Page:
Music & Storytelling
12:16 pm
Thu April 10, 2014

The Sounds of the Mountains Festival

Credit Sounds of the Mountains Festival

This weekend marks the annual Sounds of the Mountains Music and Story Festival in Fincastle at Camp Bethel.

Here's an excerpt past performances by headliners Donna Washington, Andy Offutt Irwin, and Ed Stivender.

For more information on the April 11 & 12 schedule and tickets visit Sounds of the Mountains.
 

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Government & Politics
6:33 am
Thu April 10, 2014

2014 Muzzle Awards Bring Attention to Attacks on Free Expression

Credit TJCenter.org

It’s that time of year again, when the Thomas Jefferson Center in Charlottesville hands out Muzzle Awards to people and institutions that have attacked free expression.  

It’s been a challenging year at the Thomas Jefferson Center for the Protection of Free Expression, with attacks coming from all sides.  Since 9/11, in fact, Director Josh Wheeler says lots of places are trashing the First Amendment.

“These attacks on the press start at the White House and go down to the statehouse and down to the school house.”

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Government & Politics
6:14 am
Thu April 10, 2014

Marketplace Virginia Gains Support to Curtail "Churning"

Credit The Commonwealth Institute

While Virginia's General Assembly remains stalemated over Medicaid expansion in the state budget, one organization is providing an additional perspective on how families are impacted if the program is not expanded.  The Commonwealth Institute for Fiscal Analysis is backing the new Senate budget with its private health insurance marketplace—in part, because it would help curtail a phenomenon known as "churning." 

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Annie Russell is VPR's weekend producer. She has interned for NPR at Weekends on All Things Considered and for WNYC at On The Media.  She is a graduate of Columbia Journalism School. She loves the Boston Celtics unconditionally.

40 Virginia Winners
3:47 pm
Wed April 9, 2014

Scholastic Art Awards

Forty Virginia high school students will head for college with an extra measure of confidence.  They’re winners of a national art competition that awards medals, scholarships and a measure of prestige that could ensure admission to one of this country’s top art schools.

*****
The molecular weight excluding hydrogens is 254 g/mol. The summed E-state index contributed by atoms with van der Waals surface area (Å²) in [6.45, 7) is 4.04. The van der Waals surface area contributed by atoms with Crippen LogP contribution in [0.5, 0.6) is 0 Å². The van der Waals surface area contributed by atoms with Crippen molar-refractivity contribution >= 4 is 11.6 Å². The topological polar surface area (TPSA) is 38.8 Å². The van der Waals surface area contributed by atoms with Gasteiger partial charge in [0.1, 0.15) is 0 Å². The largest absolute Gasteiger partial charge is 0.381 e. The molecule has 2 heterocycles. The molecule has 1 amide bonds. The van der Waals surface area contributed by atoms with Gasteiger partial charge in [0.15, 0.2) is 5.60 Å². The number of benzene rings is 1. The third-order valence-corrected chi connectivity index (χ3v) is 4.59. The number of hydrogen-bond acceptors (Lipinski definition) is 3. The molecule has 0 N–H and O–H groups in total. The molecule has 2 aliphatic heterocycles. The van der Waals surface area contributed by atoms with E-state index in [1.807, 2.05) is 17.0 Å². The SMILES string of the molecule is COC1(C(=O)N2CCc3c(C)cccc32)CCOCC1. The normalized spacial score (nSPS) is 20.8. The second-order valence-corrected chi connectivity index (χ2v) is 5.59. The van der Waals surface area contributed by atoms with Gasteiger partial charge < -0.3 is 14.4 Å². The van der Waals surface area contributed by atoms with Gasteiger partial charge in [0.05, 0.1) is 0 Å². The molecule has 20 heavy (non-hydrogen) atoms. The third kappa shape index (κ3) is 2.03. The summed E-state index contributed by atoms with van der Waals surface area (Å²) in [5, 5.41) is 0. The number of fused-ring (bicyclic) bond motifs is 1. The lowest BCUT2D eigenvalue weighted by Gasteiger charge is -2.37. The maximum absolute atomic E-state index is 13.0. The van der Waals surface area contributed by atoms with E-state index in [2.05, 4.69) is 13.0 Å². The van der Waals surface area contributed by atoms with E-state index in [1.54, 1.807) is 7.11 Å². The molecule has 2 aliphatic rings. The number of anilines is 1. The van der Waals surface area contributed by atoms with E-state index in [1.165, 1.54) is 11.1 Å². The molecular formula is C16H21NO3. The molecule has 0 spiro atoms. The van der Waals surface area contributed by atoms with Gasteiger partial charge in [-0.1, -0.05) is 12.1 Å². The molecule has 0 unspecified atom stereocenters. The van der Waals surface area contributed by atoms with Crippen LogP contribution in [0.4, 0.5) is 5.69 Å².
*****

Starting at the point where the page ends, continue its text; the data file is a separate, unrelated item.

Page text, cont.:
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American Association of University Professors
3:24 pm
Wed April 9, 2014

Professor Paychecks

Earlier this week, we told you about the latest survey from the American Association of University Professors – a look at salaries paid to tenured faculty members.   That same survey brought discouraging news for associate professors – more senior than assistants but not yet full professors.

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Alan Greenblatt has been covering politics and government in Washington and around the country for 20 years. He came to NPR as a digital reporter in 2010, writing about a wide range of topics, including elections, housing economics, natural disasters and same-sex marriage.

He was previously a reporter with Governing, a magazine that covers state and local government issues. Alan wrote about education, budgets, economic development and legislative behavior, among other topics. He is the coauthor, with Kevin Smith, of Governing States and Localities, a college-level textbook that is now in its fourth edition.

Part 1 of 5
5:27 pm
Tue April 8, 2014

Crisis in Correctional Care: The Series Begins

There are about 30,000 Virginians in state prisons, and Virginia spends more than $25,000 a year to house each of them, making the Department of Corrections the most expensive agency in Richmond, with a billion dollar annual budget.

It spends $160 million on healthcare, but critics say that care is inadequate, and some inmates could be dying for lack of medical attention.  Another 30,000 people are locked up in city or county jails, and as we'll hear throughout this series, their care is also questionable.

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Part 2 of 5
5:24 pm
Tue April 8, 2014

Crisis in Correctional Care: Inmates Allege Medical Neglect

The state of Virginia spends an average of $5,300 a year per inmate for medical care in prisons, and that cost has been rising 5-7 percent per year, but  taxpayers may not be getting their money’s worth, and people locked up for minor crimes could be paying with their lives.

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Part 3 of 5
5:23 pm
Tue April 8, 2014

Crisis in Correctional Care: Mental Illness

Fifty years ago, this country began closing mental hospitals where people with psychiatric disorders were often warehoused.  The idea was to send patients back to their communities, where they would live better lives with help from local mental health programs.  

Unfortunately, those services were limited, and many people ended up on the streets or behind bars.  Today, up to 18% of inmates in Virginia prisons are taking drugs for psychiatric conditions, and critics say some are being punished because they can’t comply with prison rules. 

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